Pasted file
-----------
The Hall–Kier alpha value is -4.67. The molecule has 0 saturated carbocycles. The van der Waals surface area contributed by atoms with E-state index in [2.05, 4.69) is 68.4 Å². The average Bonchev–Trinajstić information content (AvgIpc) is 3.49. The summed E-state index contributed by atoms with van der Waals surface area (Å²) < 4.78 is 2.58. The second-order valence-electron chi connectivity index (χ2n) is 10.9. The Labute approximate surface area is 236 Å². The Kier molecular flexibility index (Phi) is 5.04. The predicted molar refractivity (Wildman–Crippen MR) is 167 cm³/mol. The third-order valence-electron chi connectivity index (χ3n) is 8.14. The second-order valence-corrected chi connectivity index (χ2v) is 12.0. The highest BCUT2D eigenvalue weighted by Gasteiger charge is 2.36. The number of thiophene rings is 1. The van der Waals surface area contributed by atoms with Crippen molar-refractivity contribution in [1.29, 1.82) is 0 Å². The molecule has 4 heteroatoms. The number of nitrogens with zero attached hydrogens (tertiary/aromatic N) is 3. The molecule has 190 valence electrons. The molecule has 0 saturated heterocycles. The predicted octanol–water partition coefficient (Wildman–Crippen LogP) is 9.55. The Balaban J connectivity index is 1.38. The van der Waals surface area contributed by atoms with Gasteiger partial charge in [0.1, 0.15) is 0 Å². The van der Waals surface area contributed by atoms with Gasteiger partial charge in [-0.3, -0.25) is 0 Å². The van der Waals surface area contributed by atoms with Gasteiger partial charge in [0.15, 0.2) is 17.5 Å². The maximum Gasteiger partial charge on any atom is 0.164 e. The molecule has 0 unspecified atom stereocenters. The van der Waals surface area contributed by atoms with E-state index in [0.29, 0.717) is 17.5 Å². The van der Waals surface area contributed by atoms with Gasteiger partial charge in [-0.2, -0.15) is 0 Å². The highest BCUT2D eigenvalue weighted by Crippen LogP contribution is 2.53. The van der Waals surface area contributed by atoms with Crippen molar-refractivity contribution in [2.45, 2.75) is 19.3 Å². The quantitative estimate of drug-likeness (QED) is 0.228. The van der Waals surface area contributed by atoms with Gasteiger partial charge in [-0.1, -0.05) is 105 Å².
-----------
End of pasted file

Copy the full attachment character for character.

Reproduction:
The Hall–Kier alpha value is -4.67. The molecule has 0 saturated carbocycles. The van der Waals surface area contributed by atoms with E-state index in [2.05, 4.69) is 68.4 Å². The average Bonchev–Trinajstić information content (AvgIpc) is 3.49. The summed E-state index contributed by atoms with van der Waals surface area (Å²) < 4.78 is 2.58. The second-order valence-electron chi connectivity index (χ2n) is 10.9. The Labute approximate surface area is 236 Å². The Kier molecular flexibility index (Phi) is 5.04. The predicted molar refractivity (Wildman–Crippen MR) is 167 cm³/mol. The third-order valence-electron chi connectivity index (χ3n) is 8.14. The second-order valence-corrected chi connectivity index (χ2v) is 12.0. The highest BCUT2D eigenvalue weighted by Gasteiger charge is 2.36. The number of thiophene rings is 1. The van der Waals surface area contributed by atoms with Crippen molar-refractivity contribution in [1.29, 1.82) is 0 Å². The molecule has 4 heteroatoms. The number of nitrogens with zero attached hydrogens (tertiary/aromatic N) is 3. The molecule has 190 valence electrons. The molecule has 0 saturated heterocycles. The predicted octanol–water partition coefficient (Wildman–Crippen LogP) is 9.55. The Balaban J connectivity index is 1.38. The van der Waals surface area contributed by atoms with Gasteiger partial charge in [0.1, 0.15) is 0 Å². The van der Waals surface area contributed by atoms with Gasteiger partial charge in [-0.3, -0.25) is 0 Å². The van der Waals surface area contributed by atoms with Gasteiger partial charge in [0.15, 0.2) is 17.5 Å². The maximum Gasteiger partial charge on any atom is 0.164 e. The molecule has 0 unspecified atom stereocenters. The van der Waals surface area contributed by atoms with E-state index in [0.29, 0.717) is 17.5 Å². The van der Waals surface area contributed by atoms with Gasteiger partial charge in [-0.2, -0.15) is 0 Å². The highest BCUT2D eigenvalue weighted by Crippen LogP contribution is 2.53. The van der Waals surface area contributed by atoms with Crippen molar-refractivity contribution in [2.45, 2.75) is 19.3 Å². The quantitative estimate of drug-likeness (QED) is 0.228. The van der Waals surface area contributed by atoms with Gasteiger partial charge in [-0.1, -0.05) is 105 Å².